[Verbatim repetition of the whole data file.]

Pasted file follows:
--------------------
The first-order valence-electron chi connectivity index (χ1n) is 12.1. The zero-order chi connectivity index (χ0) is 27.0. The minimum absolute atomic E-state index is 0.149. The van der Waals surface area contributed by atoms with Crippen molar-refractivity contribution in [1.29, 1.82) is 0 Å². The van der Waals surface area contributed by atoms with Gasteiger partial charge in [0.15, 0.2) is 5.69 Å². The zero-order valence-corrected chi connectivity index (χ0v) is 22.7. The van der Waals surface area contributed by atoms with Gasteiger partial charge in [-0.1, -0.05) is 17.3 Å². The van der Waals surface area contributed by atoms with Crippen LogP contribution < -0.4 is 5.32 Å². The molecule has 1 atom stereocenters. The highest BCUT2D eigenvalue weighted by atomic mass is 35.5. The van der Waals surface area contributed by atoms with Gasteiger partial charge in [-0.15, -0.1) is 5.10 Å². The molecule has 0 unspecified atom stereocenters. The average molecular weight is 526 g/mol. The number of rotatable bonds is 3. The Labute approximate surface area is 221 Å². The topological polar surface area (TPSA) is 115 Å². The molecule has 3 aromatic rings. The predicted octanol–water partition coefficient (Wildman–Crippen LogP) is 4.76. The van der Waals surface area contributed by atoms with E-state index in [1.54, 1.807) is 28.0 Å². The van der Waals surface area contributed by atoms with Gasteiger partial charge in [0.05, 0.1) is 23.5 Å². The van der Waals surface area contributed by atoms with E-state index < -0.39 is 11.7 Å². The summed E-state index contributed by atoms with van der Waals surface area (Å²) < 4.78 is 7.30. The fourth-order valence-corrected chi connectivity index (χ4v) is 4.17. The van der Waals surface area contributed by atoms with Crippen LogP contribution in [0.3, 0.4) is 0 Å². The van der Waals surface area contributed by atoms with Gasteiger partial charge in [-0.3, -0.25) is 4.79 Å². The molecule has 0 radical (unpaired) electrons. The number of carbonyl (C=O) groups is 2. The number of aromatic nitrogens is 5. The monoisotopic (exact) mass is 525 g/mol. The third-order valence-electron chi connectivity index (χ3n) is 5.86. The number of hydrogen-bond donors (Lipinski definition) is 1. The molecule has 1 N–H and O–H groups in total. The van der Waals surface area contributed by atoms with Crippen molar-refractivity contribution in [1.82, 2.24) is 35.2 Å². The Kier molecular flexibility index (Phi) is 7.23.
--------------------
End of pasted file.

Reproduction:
The first-order valence-electron chi connectivity index (χ1n) is 12.1. The zero-order chi connectivity index (χ0) is 27.0. The minimum absolute atomic E-state index is 0.149. The van der Waals surface area contributed by atoms with Crippen molar-refractivity contribution in [1.29, 1.82) is 0 Å². The van der Waals surface area contributed by atoms with Gasteiger partial charge in [0.15, 0.2) is 5.69 Å². The zero-order valence-corrected chi connectivity index (χ0v) is 22.7. The van der Waals surface area contributed by atoms with Gasteiger partial charge in [-0.1, -0.05) is 17.3 Å². The van der Waals surface area contributed by atoms with Crippen LogP contribution < -0.4 is 5.32 Å². The molecule has 1 atom stereocenters. The highest BCUT2D eigenvalue weighted by atomic mass is 35.5. The van der Waals surface area contributed by atoms with Gasteiger partial charge in [-0.15, -0.1) is 5.10 Å². The molecule has 0 unspecified atom stereocenters. The average molecular weight is 526 g/mol. The number of rotatable bonds is 3. The Labute approximate surface area is 221 Å². The topological polar surface area (TPSA) is 115 Å². The molecule has 3 aromatic rings. The predicted octanol–water partition coefficient (Wildman–Crippen LogP) is 4.76. The van der Waals surface area contributed by atoms with E-state index in [1.54, 1.807) is 28.0 Å². The van der Waals surface area contributed by atoms with Gasteiger partial charge in [0.05, 0.1) is 23.5 Å². The van der Waals surface area contributed by atoms with E-state index < -0.39 is 11.7 Å². The summed E-state index contributed by atoms with van der Waals surface area (Å²) < 4.78 is 7.30. The fourth-order valence-corrected chi connectivity index (χ4v) is 4.17. The van der Waals surface area contributed by atoms with Crippen LogP contribution in [0.3, 0.4) is 0 Å². The van der Waals surface area contributed by atoms with Gasteiger partial charge in [-0.3, -0.25) is 4.79 Å². The molecule has 0 radical (unpaired) electrons. The number of carbonyl (C=O) groups is 2. The number of aromatic nitrogens is 5. The monoisotopic (exact) mass is 525 g/mol. The third-order valence-electron chi connectivity index (χ3n) is 5.86. The number of hydrogen-bond donors (Lipinski definition) is 1. The molecule has 1 N–H and O–H groups in total. The van der Waals surface area contributed by atoms with Crippen molar-refractivity contribution in [1.82, 2.24) is 35.2 Å². The Kier molecular flexibility index (Phi) is 7.23.